Robert’s stomach grumbled with hunger, but he kept his mind on staying out of sight. A momentary glimpse of him moving around in the kitchen guaranteed hours of pulling weeds from the patio and they did not have any lemonade. In the center of the kitchen stood a granite island. He crouched below it, out of sight. Peering over it’s top, he looked out the bay windows that dominated the far side of the kitchen. Outside the world was soaked with the sun that woken him. His mother’s back was to him as she toiled over her rose bushes and his father was still preoccupied with the lawnmower.

“I’d get an electric one, but then you have to worry about dragging around that damn cable.” The gasoline powered machine roared to life. With natural light pouring in the house, they would not be able to see him through the bay windows. Robert had just learned this trick. I am clever.

There wasn’t any food on the counter, it seemed as if his parents had simply forgotten him today. There are worse things. Standing on his tiptoes he toasted bread and smeared it with his favorite raspberry jelly and a fat pad of butter. He placed his two slices of toast and a glass of milk on the counter and climbed up onto a high-backed stool. The motorized hum filled the air and his parents hadn’t looked once through the bay window. I wonder when they’ll come for me. His feet kicked in the air, well off the ground, as he spilled crumbs across his cotton shirt and onto his lap. Mom and Dad would be critical. Grandpa he would chuckle, and his own crumbs would sprinkle from the white tuft of hair he claimed as a beard. Robert stared off across the lawn to unoccupied Adirondack chair in the back yard. He didn’t hear the lawn mower turn off, or see his father gesticulating wildly, or his mother cowering then finding her strength. He was staring at the empty chair.

“Well, what the hell do you want from me, Barb?”

Oh. The boy came back to reality, his Father was striding towards the door with his mother in a quick tearful pursuit. The weeds. He bolted to the hallway and took the first three stairs in one step but tripped coming to a stop one step further. They think I’m in bed. Eight years of portraits stared down at him from the wall. Quickly! Before the back door was slammed shut he was squirreled away in the room that smelled like mahogany.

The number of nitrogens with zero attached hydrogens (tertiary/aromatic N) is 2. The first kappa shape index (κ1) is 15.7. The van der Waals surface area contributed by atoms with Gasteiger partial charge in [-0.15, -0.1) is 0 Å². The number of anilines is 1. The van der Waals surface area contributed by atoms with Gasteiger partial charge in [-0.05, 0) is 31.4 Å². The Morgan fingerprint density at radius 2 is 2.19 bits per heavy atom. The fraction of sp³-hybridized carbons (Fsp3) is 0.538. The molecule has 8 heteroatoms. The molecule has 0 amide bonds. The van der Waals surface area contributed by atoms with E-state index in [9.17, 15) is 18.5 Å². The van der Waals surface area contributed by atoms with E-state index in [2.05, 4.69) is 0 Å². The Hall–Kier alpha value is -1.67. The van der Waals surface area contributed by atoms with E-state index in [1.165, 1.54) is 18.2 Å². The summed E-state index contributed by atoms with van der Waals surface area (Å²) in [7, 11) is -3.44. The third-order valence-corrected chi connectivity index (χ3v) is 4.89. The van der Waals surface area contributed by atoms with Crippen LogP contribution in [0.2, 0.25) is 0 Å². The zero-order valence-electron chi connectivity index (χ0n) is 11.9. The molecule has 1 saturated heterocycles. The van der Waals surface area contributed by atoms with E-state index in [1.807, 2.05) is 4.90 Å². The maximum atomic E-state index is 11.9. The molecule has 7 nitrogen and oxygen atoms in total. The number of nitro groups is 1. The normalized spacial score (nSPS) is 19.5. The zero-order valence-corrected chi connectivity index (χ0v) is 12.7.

“I won’t stand for that, Barb. Don’t challenge me. This is my household.”

A sharp crack. A scream. Whimpering.

The boy did not hear it though. Dust floated on soft blue beams of light that filtered through the thin curtains. The specks of dust swirled in eddies and danced across the room on a breeze that seemed to emanate from within the space of the room itself. He took a deep breath. Mahogany. The boy sneezed. He stepped into the center of the room, treading lightly on round carpet that covered the center of the room. Heavy wooden furniture crowded in around him. There was a small bed tucked away in the corner and an overstuffed leather reading chair beneath the window, but the overwhelming majority of the room was covered in bookshelves, bookshelves that were overflowing with books. There was a desk in the room as well, but it may as well have been a bookshelf as tomes of varied histories and collections of poetry were stacked five high. The walls were as cluttered as the shelves. Maps were layered over maps, only to be trumped by pictures of friends and family. There were paintings too, Grandpa painted and read like some people eat and breathe. Under the bed were stacks of canvases, finished and unfinished. The room was warm, but in a way external to the summer weather, in a cozy in the winter type of way. It was peaceful. It was quiet too, excepting a strange crackling noise that Robert would pick up on time and again as he explored the room.